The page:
Fred McFeely Rogers was born in 1928 in Latrobe,
Pennsylvania, 40 miles east of Pittsburgh. He studied music composition in
college -- which helped him write songs for his show later -- and, in the
1950s, he worked as a puppeteer for "The Children's Corner," a
show he and Josie Carey launched on WQED. Many of the characters who later
appeared on "Neighborhood" were created on that show.
beginning, "Mister Rogers' Neighborhood" was deliberately simple
and straightforward, marked by Rogers' purposeful actions and soothing
voice. Every show he would enter his home, take off his jacket and shoes,
and put on a sweater and comfortable footwear while offering a welcome for
slow-paced show offered an alternate universe to most of today's quick-edit
cartoon children's programming. On the eve of his final show, Rogers told
CNN's Jeff Greenfield he looked at the program as more than entertainment;
it was a chance to reach young people and give them a foundation for a good
life. "I believe that those of us who are the producers and purveyors
of television -- or video games or newspapers or any mass media -- I believe
that we are the servants of this nation," Rogers said.
That's why he got into television in the first place. "I got into
television because I hated it so," he said. "And I thought there
was some way of using this fabulous instrument to be of nurture to those who
would watch and listen."
Rogers' Neighborhood" won dozens of awards, including four Emmys. A
cardigan sweater belonging to Rogers hangs in the Smithsonian. In 2002,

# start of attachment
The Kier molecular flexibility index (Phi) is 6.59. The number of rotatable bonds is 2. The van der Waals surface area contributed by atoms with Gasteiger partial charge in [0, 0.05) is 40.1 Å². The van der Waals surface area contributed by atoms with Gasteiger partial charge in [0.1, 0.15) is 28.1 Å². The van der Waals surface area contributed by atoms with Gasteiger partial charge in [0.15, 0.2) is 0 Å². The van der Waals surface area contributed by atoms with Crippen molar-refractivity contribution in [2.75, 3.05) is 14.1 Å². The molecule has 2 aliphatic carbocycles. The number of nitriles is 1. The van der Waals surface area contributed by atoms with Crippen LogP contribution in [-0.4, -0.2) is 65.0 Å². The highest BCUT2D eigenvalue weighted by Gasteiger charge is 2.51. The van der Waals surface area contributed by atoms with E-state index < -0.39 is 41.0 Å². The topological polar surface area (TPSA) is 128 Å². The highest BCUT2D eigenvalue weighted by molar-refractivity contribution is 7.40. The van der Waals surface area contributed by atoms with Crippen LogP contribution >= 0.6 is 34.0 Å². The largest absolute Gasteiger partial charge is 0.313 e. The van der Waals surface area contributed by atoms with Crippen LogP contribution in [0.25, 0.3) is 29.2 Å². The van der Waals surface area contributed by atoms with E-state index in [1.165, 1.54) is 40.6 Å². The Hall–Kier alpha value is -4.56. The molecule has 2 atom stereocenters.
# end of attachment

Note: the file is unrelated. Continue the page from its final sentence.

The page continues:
President George W. Bush presented Rogers with the Presidential Medal of
Freedom, the nation's highest civilian honor, recognizing his contribution
to the well-being of children and a career in public television that
demonstrated the importance of kindness, compassion and learning. Through it
all, he maintained his down-to-earth, easygoing nature. "I have really never considered myself a TV star,"
he said in a 1995 interview. "I always thought I was a neighbor who
just came in for a visit
nonprofit production company, Family Communications Inc., released a
statement after his death. "We are grateful for the many people, young
and old, who have cared about his work over the years and who continue to
appreciate 'Mister Rogers' Neighborhood' on PBS. We hope that you'll join us
in celebrating his life by reflecting on his messages and taking them into
your everyday lives."
once said he hoped kids who watch "Mister Rogers' Neighborhood"
will take the show and its lessons with them as they grow into adults
to Captain Kangaroo
to Shari Lewis